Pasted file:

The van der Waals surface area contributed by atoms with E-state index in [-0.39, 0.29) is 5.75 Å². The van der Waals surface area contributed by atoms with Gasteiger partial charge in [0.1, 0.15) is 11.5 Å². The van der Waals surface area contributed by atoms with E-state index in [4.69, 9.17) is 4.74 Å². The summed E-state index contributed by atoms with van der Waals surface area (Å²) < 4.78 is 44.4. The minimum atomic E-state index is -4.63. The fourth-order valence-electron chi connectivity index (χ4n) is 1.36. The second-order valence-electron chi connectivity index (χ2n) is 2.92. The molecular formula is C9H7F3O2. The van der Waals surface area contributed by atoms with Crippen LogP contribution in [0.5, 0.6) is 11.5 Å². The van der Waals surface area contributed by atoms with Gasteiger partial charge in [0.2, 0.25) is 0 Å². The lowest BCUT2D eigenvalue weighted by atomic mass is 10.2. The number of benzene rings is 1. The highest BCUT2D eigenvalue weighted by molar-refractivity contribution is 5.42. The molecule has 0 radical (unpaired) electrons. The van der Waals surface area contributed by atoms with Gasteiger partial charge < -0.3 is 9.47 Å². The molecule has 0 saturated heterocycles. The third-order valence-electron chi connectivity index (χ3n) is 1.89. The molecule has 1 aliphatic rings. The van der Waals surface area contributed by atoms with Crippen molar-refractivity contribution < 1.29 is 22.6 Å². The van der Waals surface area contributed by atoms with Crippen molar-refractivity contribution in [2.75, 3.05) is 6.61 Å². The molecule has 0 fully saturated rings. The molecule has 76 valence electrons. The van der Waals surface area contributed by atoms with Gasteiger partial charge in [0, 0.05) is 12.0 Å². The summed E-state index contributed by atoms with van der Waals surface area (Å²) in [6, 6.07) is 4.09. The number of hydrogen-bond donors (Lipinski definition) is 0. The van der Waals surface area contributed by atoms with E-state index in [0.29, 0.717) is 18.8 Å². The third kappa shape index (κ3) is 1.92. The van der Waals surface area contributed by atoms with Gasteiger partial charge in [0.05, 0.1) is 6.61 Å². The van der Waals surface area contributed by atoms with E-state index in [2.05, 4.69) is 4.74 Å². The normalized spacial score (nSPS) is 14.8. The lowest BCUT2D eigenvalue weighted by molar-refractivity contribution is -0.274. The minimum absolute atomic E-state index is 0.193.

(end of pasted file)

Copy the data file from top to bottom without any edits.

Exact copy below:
The van der Waals surface area contributed by atoms with E-state index in [-0.39, 0.29) is 5.75 Å². The van der Waals surface area contributed by atoms with Gasteiger partial charge in [0.1, 0.15) is 11.5 Å². The van der Waals surface area contributed by atoms with E-state index in [4.69, 9.17) is 4.74 Å². The summed E-state index contributed by atoms with van der Waals surface area (Å²) < 4.78 is 44.4. The minimum atomic E-state index is -4.63. The fourth-order valence-electron chi connectivity index (χ4n) is 1.36. The second-order valence-electron chi connectivity index (χ2n) is 2.92. The molecular formula is C9H7F3O2. The van der Waals surface area contributed by atoms with Crippen LogP contribution in [0.5, 0.6) is 11.5 Å². The van der Waals surface area contributed by atoms with Gasteiger partial charge in [0.2, 0.25) is 0 Å². The lowest BCUT2D eigenvalue weighted by atomic mass is 10.2. The number of benzene rings is 1. The highest BCUT2D eigenvalue weighted by molar-refractivity contribution is 5.42. The molecule has 0 radical (unpaired) electrons. The van der Waals surface area contributed by atoms with Gasteiger partial charge < -0.3 is 9.47 Å². The molecule has 0 saturated heterocycles. The third-order valence-electron chi connectivity index (χ3n) is 1.89. The molecule has 1 aliphatic rings. The van der Waals surface area contributed by atoms with Crippen molar-refractivity contribution < 1.29 is 22.6 Å². The van der Waals surface area contributed by atoms with Crippen molar-refractivity contribution in [2.75, 3.05) is 6.61 Å². The molecule has 0 fully saturated rings. The molecule has 76 valence electrons. The van der Waals surface area contributed by atoms with Gasteiger partial charge in [0, 0.05) is 12.0 Å². The summed E-state index contributed by atoms with van der Waals surface area (Å²) in [6, 6.07) is 4.09. The number of hydrogen-bond donors (Lipinski definition) is 0. The van der Waals surface area contributed by atoms with E-state index in [0.29, 0.717) is 18.8 Å². The third kappa shape index (κ3) is 1.92. The van der Waals surface area contributed by atoms with Gasteiger partial charge in [0.05, 0.1) is 6.61 Å². The van der Waals surface area contributed by atoms with E-state index in [2.05, 4.69) is 4.74 Å². The normalized spacial score (nSPS) is 14.8. The lowest BCUT2D eigenvalue weighted by molar-refractivity contribution is -0.274. The minimum absolute atomic E-state index is 0.193.